The Servicemembers’ Group Life Insurance or SGLI is a program that was created to provide low-cost life insurance to eligible servicemembers. However, there are several myths and misconceptions surrounding SGLI, such as when and where it applies. With that in mind, let’s talk about Wills and life insurances, specifically, SGLI.
A Will or Testament is a formal document that indicates how a person wishes to distribute his or her estate after his or her death. If the court gets involved in the distribution of someone’s estate, that process is known as Probate. During the probate process, absent contentions, the court will enforce the language of the will; subject to some restrictions.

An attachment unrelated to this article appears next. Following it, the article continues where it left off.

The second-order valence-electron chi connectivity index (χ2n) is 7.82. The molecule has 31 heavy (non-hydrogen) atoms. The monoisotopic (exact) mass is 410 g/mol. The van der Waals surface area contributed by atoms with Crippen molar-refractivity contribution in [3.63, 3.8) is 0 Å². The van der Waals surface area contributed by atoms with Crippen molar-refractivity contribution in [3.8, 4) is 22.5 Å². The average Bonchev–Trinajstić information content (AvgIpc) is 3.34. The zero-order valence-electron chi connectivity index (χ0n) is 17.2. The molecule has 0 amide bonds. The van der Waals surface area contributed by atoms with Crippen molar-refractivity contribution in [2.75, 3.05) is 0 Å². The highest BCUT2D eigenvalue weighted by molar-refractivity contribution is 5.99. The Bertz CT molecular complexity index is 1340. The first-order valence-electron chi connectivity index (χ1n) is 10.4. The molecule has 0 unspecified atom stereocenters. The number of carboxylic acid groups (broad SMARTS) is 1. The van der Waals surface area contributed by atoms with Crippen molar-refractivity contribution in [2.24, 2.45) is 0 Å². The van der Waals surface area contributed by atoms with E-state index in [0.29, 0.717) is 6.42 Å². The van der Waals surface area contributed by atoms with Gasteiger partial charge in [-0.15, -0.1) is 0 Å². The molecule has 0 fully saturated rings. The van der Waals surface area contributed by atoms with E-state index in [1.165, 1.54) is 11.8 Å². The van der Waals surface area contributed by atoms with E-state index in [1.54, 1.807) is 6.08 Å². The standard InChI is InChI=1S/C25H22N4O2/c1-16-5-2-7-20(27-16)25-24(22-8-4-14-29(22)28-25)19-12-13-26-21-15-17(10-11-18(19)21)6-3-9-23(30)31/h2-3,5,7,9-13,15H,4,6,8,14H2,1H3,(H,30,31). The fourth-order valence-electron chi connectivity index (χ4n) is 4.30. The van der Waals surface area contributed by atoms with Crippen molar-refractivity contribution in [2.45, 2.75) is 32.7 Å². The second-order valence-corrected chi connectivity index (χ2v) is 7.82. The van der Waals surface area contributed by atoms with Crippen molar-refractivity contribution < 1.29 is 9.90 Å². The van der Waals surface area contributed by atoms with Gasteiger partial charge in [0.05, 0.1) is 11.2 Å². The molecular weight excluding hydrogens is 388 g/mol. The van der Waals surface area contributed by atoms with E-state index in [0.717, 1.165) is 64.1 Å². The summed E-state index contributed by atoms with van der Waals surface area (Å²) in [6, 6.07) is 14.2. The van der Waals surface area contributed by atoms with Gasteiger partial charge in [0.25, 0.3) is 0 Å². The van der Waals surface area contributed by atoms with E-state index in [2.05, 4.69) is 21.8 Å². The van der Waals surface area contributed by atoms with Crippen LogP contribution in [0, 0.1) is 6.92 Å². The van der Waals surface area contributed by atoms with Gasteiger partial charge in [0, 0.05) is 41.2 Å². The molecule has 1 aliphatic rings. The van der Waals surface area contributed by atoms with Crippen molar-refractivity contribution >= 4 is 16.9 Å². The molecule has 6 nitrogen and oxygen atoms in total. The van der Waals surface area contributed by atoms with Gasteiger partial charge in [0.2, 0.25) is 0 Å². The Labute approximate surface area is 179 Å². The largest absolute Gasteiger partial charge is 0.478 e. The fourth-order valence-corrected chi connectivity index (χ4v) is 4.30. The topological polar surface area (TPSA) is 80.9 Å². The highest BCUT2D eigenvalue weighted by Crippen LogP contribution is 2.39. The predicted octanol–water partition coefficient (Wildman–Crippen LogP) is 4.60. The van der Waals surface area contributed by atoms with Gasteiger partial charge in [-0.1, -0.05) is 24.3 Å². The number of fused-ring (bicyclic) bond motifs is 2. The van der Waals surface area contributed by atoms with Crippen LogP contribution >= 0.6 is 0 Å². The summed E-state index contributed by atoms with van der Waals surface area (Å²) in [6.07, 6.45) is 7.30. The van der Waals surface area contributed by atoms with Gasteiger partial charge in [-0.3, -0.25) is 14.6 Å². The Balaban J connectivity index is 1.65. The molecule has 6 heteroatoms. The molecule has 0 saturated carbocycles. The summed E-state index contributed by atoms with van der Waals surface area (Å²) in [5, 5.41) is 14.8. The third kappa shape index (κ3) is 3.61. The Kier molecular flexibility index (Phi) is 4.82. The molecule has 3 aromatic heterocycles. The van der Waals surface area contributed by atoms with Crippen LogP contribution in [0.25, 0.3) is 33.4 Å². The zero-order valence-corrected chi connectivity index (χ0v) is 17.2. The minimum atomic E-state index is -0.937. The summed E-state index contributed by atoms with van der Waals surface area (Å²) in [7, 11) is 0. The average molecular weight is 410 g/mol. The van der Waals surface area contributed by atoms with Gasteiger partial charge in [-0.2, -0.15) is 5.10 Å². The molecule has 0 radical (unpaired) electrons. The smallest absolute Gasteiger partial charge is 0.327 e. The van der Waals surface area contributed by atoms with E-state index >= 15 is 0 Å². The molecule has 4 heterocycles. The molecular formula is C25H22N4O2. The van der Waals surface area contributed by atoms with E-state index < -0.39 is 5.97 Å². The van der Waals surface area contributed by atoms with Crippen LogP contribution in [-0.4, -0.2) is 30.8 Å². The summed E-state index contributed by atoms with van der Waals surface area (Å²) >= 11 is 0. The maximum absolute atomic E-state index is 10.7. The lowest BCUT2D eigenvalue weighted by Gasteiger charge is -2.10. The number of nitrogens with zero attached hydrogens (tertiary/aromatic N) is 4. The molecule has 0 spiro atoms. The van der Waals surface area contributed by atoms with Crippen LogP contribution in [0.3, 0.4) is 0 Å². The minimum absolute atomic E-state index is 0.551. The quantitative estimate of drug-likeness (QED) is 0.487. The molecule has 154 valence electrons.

A life insurance policy is essentially a contract between a person and the insurance company. The insured agrees to make premium payments and the insurance company agrees to pay a lump-sum payment to the beneficiary under the policy upon the insured’s death. Upon the insured’s death, the contract is considered to be fulfilled and can no longer be changed. Once the beneficiary of an insurance policy receives the insurance money, that money belongs to beneficiary alone.
Using a will or a testament to tell the beneficiary of an insurance policy, such as SGLI, or how to use the money from the insurance is not enforceable. The same is true if the will designates a different beneficiary for the insurance under the will. Because a testament can only distribute one’s property upon one’s death, a testament cannot be used to dictate how a life insurance should be distributed or how a beneficiary should use the money received.
If you have questions regarding a will, SGLI or other legal issues, please call the Fort Irwin Legal Assistance Office at 760-380-5321 and make an appointment.